What makes a small business succeed or fail?

04 December 2015 -


New CMI research reveals management development is key to SME survival

Matt Scott

The recession and property crash hit Northern Ireland hard. House prices halved, decimating buyer numbers and shattering the construction sector. The 112-year-old family house-building business of David Law CMgr, WJ Law, was in the eye of the storm.

After a hard few years, in 2012 Law saw signs that customers were returning and that there were opportunities for growth and land acquisition. But the company lacked the resources to buy land, and the climate for bank lending was non-existent. The business needed equity capital.


To add credibility to WJ Law, and build his profile as executive chairman, Law did an MBA at Ulster Business School. The decision was transformational.

“Studying at UBS and repositioning the business has been highly valuable,” Law reflects. “The credibility and the knowledge that I derived were central to the diligence process of coming together with our [equity] partner.” His company now is “lean, customer-focused, outward-looking, collaborative and once again profitable,” he says.

Law is a success story, but many small businesses don’t recognise the edge management development can give them. Research from CMI reveals that 44% of all SMEs fail within three years, due to poor management and leadership (incompetence and bad management caused 56% of failures).

Sadly, SMEs are less than half as likely as large businesses to offer management training – 41% vs 89%. Their biggest concerns are the time and cost involved.

To encourage SME managers to take management development seriously, and to provide navigational tools to find the best education partner, CMI, the Chartered Association of Business Schools (CABS) and The Supper Club launched the Growing Your Small Business (GYSB) campaign.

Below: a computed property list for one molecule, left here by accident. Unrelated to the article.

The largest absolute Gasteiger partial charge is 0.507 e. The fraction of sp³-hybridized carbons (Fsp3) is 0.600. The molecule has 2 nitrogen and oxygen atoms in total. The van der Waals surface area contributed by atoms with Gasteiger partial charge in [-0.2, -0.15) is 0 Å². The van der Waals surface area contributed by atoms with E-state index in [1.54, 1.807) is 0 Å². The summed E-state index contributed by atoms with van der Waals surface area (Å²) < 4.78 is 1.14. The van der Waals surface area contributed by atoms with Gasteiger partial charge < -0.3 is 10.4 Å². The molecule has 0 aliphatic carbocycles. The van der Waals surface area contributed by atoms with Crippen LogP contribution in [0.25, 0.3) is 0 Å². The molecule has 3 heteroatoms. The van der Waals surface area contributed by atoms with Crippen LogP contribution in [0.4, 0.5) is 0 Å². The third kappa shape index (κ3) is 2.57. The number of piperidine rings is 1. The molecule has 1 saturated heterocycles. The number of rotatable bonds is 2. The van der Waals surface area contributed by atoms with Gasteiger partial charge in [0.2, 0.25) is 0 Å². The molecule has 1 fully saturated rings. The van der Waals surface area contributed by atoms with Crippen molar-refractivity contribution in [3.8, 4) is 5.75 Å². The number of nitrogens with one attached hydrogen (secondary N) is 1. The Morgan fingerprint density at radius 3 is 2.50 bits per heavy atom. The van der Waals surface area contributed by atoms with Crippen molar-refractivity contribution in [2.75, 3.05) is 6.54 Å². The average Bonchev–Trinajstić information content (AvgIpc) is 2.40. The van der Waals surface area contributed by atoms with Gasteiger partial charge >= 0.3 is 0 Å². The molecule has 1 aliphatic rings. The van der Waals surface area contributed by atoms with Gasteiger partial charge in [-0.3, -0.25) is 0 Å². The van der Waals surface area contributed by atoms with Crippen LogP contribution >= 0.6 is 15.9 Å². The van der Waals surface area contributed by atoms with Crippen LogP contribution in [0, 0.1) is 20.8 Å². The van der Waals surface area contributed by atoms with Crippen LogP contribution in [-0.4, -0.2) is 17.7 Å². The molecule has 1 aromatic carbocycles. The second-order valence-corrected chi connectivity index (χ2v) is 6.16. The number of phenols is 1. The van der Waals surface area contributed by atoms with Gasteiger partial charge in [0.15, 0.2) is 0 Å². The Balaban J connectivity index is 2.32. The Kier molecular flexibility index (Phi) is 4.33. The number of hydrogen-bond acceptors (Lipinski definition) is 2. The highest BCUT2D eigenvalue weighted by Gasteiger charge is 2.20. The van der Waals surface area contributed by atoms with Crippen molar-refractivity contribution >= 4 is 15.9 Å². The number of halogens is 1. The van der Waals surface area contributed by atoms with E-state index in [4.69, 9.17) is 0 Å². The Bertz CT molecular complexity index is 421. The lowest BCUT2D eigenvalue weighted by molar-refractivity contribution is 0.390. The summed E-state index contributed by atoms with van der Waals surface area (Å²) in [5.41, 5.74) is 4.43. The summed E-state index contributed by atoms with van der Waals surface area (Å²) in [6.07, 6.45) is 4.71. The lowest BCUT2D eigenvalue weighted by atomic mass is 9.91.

Using Office of National Statistics data, GYSB research found that south-west England was the best region for training managers, with 46% of SMEs offering training for their leaders during 2013. (This compares to a national average of 42%, while only 39% of businesses in Northern Ireland offer such support – the lowest in the UK.)

As a result, the South West has the highest level of startup survival across the UK. Of all the businesses founded in the region in 2011, 59% were still in business three years later.


CMI chief executive Ann Francke called on small businesses to make the most of the support on offer. “There is an array of programmes available in business schools, many of them low-cost and easily accessed. Please take advantage of them; look to your business school as a source of resources and information.”

Anne Kiem, chief executive of CABS, said that the business support landscape must be made more navigable and “SMEs must be made aware that there is an open door to a range of services, from short programmes to MBAs, from startup incubators to growth programmes, and from work placements to the new Chartered Manager Degree Apprenticeships”.

Karen Bradley is Conservative MP for Staffordshire Moorlands, where a third of the land is covered by the Peak District National Park and there is a low unemployment rate. Speaking to Professional Manager at the GYSB launch, Bradley said: “It is great when you see businesses that have the right product in the right place with the right people and the right leadership, and they are making something of themselves. They are creating large businesses of the future.”


To read the full Growing your Small Business report and explore the heatmap, which identifies appropriate local business school support, visit www.managers.org.uk/growingSMEs or follow #growingSMEs on Twitter.

This article was first published in the Autumn edition of Professional Manager

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